It will take more than fuel difficulties and lively seas to keep Mary, Scott and Frank from reaching Robinson Crusoe Island
Position: Cumberland Bay, Robinson Crusoe Island Juan de Fernandez Islands, Chile (339nm offshore)
Scott (YT) and Mary Flanders (MS) left Gibraltar on 16 September 2006, and we’ll be following their journey every step of the way, thanks to this unique online “blog”. For a complete list of all the couple’s blog entries click here
It will take more than fuel difficulties and lively seas to keep Mary, Scott and Frank from reaching their friends on Robinson Crusoe Island
Friday 4 April
Well, mis amigos, lots to report. YesterdayEgretarrived in Talcahuano just as it was getting dark, after a sleigh ride up the Chilean coast with following winds, seas and a big current push. Our final fuel mileage figures were obscene so we won’t publish them as they don’t represent the balance of our trip. The morning before we arrived we pushed up the throttle to 1400rpm in the hope of arriving during daylight and for the last hour we went to 1600rpm. We found the yacht club docks just before dark. It is a yacht club in spirit only, with mainly small sailboats stern to a small pier and no place forEgretso we anchored in the large basin for the night.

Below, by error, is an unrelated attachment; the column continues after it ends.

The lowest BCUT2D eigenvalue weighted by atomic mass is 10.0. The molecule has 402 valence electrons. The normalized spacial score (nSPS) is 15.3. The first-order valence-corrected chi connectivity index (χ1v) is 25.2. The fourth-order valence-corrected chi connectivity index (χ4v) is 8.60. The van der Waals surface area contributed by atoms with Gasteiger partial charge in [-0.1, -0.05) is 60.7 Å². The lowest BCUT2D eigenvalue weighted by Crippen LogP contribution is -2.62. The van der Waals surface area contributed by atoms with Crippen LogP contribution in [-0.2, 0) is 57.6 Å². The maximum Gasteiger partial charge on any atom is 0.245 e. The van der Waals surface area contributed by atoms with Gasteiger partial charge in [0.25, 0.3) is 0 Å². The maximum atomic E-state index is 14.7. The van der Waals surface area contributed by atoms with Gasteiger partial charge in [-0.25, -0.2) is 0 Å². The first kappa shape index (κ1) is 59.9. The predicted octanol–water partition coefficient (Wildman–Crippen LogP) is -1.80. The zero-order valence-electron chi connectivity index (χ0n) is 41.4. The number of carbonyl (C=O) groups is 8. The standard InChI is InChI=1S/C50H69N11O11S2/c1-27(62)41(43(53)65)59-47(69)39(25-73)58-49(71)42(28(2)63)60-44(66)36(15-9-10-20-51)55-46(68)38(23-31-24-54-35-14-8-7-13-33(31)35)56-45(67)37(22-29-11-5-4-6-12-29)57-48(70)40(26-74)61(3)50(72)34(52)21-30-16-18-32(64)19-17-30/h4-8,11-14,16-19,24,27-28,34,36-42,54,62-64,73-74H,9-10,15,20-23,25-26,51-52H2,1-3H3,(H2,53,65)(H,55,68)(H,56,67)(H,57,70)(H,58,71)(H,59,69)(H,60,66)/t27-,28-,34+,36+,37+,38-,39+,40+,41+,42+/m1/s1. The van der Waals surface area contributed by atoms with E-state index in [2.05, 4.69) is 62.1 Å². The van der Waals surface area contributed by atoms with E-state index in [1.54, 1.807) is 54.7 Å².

After trying to remove some of the heavy oil caked onEgret’sanchor chain we went to the fishing harbour to get some fuel and our new cruising permit.The harbour was a swarming mass of fishing boats in constant motion and there were hundreds of sea birds and sea lions feeding on the boiling waste of fish bits that were constantly being pumped from shore. In the midst of all this oil and diesel was floating on the surface with small dead baitfish mixed in. Pollution at its best.